When to Plant Garlic
The best time to plant garlic is 4 to 6 weeks before the soil begins to freeze, but the exact timing will vary depending on where you’re located and which zone you live in.
I live in Vermont (zone 4), a state that gets its first frost fairly early, so I plant my garlic in mid-October as the soil typically freezes by Thanksgiving.
In areas further up north, such as zone 3 areas of the United States and up into Canada, you should plant your garlic a few weeks earlier — I recommend no later than early October.
Likewise, in warmer climates to the south, you should wait to plant your garlic until as late as mid-November. This article is a good introductory resource if you’d like some further reading on planting garlic in zones 7 through 9.
Based on these guidelines, you might get the idea that planting garlic is an inflexible endeavor. While the above suggestions are correct, there have been numerous years where I’ve had to plant garlic at different times to accommodate a busy fall schedule.
Occasionally, I’ve just barely gotten it planted the day before our first major snowstorms in Early to Mid-November, and the garlic has always come, without exception, the following year).
How to Grow Garlic
Garlic flourishes when planted in rich, well-drained soil that is mostly free from rocks and stones. When preparing the bed for garlic, take care to remove any stick or roots that could deform the garlic as it grows. I also like to add in a generous amount of screened compost before planting the garlic (you can make a simple DIY compost sifter using the instructions here).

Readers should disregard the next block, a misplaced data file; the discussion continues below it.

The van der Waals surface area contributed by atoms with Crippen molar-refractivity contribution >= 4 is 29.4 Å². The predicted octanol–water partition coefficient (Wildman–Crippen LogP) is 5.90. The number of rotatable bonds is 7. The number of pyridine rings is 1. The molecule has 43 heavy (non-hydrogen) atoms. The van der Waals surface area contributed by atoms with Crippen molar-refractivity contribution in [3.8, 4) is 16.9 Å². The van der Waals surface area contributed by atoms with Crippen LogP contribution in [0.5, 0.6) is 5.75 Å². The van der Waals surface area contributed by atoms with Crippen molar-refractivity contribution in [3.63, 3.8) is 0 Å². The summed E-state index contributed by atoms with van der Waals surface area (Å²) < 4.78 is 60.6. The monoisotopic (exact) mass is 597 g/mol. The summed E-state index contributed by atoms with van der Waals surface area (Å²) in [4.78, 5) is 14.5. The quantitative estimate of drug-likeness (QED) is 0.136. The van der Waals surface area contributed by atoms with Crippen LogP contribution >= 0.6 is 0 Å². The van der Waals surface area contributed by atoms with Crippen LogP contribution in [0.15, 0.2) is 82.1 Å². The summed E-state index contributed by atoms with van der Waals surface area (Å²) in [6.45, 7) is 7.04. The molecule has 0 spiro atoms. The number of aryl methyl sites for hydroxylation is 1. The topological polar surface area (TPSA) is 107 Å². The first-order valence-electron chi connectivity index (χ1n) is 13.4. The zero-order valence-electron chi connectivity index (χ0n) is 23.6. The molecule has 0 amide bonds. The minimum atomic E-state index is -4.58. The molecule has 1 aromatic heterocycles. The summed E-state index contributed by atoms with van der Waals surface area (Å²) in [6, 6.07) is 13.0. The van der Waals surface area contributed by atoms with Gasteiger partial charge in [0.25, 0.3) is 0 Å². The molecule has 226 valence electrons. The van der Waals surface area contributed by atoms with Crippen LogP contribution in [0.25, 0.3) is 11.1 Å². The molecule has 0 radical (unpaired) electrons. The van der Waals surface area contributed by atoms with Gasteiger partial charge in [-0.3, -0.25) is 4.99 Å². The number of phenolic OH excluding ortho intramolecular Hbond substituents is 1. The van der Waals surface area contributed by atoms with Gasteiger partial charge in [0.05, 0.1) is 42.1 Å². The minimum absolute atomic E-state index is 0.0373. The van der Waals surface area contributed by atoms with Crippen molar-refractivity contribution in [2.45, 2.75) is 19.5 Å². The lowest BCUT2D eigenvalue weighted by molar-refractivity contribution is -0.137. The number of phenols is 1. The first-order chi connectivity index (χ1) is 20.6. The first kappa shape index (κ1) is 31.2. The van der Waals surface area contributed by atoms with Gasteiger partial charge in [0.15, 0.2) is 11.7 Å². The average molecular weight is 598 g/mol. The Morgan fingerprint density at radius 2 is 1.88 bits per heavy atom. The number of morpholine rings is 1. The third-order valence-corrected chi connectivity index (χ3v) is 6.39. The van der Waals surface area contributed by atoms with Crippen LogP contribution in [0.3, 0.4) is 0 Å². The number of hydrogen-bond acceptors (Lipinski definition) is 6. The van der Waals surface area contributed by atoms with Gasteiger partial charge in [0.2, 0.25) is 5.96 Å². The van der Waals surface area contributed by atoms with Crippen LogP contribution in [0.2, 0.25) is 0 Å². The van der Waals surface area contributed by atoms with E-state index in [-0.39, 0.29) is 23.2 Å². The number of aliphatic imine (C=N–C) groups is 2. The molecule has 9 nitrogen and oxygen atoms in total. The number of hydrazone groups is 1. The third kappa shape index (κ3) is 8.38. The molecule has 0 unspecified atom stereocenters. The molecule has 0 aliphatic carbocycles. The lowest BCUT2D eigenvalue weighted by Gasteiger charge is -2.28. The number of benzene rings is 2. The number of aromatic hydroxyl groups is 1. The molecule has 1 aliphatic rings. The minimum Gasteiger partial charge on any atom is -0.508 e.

Garlic is a heavy feeder, like corn and tomatoes, so be sure you amend the soil well before planting.
These are ideal garlic-growing conditions, but I’ve also planted it all over our yard and throughout the orchard with great success (the one caveat being that these cloves are just slightly smaller than those grown in the conditions listed above).
Start by separating the garlic bulbs into individual cloves. Each clove will grow into a whole new bulb of garlic.
When I plant garlic in my garden (where the soil is rich and moist) the bulbs are in rows 4 inches apart and each row is spaced 8 inches apart. If you’re planting in poor, dry soil, be sure to give the garlic more space.
Most importantly, make sure the garlic is planted root side down and stem side up. Garlic that is planted upside down will either be deformed or won’t grow at all.
For more details, read this article on preparing garlic bulbs for planting in the fall.
Once the garlic has been planted, carefully cover the cloves with 1 to 2 inches of soil (or deeper, if you live in a particularly cold climate). Finally, spread a generous layer of straw or dry leaves over the entire garden bed, this will help preserve moisture in the soil throughout the winter.
(I use about half a bale of straw for each 4×8 bed, you really don’t want to skimp on the mulch!)
Best fertilizer for growing garlic